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Handing out hope
Geist has helped direct traffic at the scene of a fire (with the blessing of police), joined missing-person searches and provided food to the homeless (which he pays for himself). Asked if the latter makes him feel good, he said, “There’s never enough [food to feed everyone]. There’s never going to be enough, and that makes me feel sad.”
He was motivated to become a superhero by the 9/11 attacks. “There had to be a polar opposite to that evil,” he said. “There had to be a positive response.”
Society needs heroes, agreed Scott Labarge, a philosophy professor at the Markkula Center for Applied Ethics at Santa Clara University in California.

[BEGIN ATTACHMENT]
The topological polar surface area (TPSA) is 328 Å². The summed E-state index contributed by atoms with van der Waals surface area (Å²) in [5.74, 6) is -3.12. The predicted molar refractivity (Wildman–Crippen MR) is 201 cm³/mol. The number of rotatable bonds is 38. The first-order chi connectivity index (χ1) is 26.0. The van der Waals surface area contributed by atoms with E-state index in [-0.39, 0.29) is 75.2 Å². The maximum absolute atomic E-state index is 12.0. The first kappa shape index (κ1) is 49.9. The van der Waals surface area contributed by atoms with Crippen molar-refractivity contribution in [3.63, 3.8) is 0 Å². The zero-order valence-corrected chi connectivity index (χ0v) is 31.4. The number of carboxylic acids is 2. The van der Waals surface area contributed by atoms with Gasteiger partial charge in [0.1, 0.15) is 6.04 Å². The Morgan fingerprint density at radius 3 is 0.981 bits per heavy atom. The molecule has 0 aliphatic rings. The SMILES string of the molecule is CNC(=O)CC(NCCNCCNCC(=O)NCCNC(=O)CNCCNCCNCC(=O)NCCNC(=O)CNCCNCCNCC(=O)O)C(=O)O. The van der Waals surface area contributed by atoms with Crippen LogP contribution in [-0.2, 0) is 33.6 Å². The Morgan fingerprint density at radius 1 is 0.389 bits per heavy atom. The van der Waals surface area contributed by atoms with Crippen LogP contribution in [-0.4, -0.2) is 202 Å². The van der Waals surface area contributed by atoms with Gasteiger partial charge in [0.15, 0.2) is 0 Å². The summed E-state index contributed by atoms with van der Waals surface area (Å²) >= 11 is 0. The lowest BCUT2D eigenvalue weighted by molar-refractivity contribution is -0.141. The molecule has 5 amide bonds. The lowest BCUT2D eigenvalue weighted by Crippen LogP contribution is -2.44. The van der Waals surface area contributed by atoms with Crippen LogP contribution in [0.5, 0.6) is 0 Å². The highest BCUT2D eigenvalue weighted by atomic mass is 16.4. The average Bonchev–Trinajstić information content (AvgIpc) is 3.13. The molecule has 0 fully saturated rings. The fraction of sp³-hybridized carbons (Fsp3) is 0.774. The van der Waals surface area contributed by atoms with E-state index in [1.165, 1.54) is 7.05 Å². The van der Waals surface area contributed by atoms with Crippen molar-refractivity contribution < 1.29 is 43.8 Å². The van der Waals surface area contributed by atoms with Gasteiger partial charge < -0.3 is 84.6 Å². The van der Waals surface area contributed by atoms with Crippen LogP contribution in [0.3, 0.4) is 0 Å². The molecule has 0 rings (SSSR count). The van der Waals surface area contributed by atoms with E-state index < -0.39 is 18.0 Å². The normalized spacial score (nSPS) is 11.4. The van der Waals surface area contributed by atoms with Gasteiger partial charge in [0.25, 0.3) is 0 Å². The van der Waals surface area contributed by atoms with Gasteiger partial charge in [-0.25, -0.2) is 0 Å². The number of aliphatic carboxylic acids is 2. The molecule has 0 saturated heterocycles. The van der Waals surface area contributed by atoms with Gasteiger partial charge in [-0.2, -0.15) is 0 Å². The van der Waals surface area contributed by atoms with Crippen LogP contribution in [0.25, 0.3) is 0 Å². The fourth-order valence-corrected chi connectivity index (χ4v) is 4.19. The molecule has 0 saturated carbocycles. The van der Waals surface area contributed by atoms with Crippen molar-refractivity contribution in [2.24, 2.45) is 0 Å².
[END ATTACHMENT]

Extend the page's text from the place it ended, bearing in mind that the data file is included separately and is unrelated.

“Our heroes are symbols for us of all the qualities we would like to possess and all the ambitions we would like to satisfy,” Labarge said. “And because the ideals to which we aspire do so much to determine the ways in which we behave, we all have a vested interest in each person having heroes, and in the choice of heroes each of us makes.”
Like most real life superheroes, Geist doesn’t believe he has superpowers. He can’t fly like Superman, climb walls like Spider-Man or sprout deadly spikes like Wolverine. But when he goes to help people who are down on their luck, the only thing that matters is what they believe.
“People can believe whether it’s true or not that there are heroes in the world,” he said. “Maybe it’s a myth, but it’s the belief that’s important. I really doubt I’m one of them, but on that day when I meet them, I am a hero to them. That’s the hope we give to others.”
Jeff Strickler • 612-673-7392
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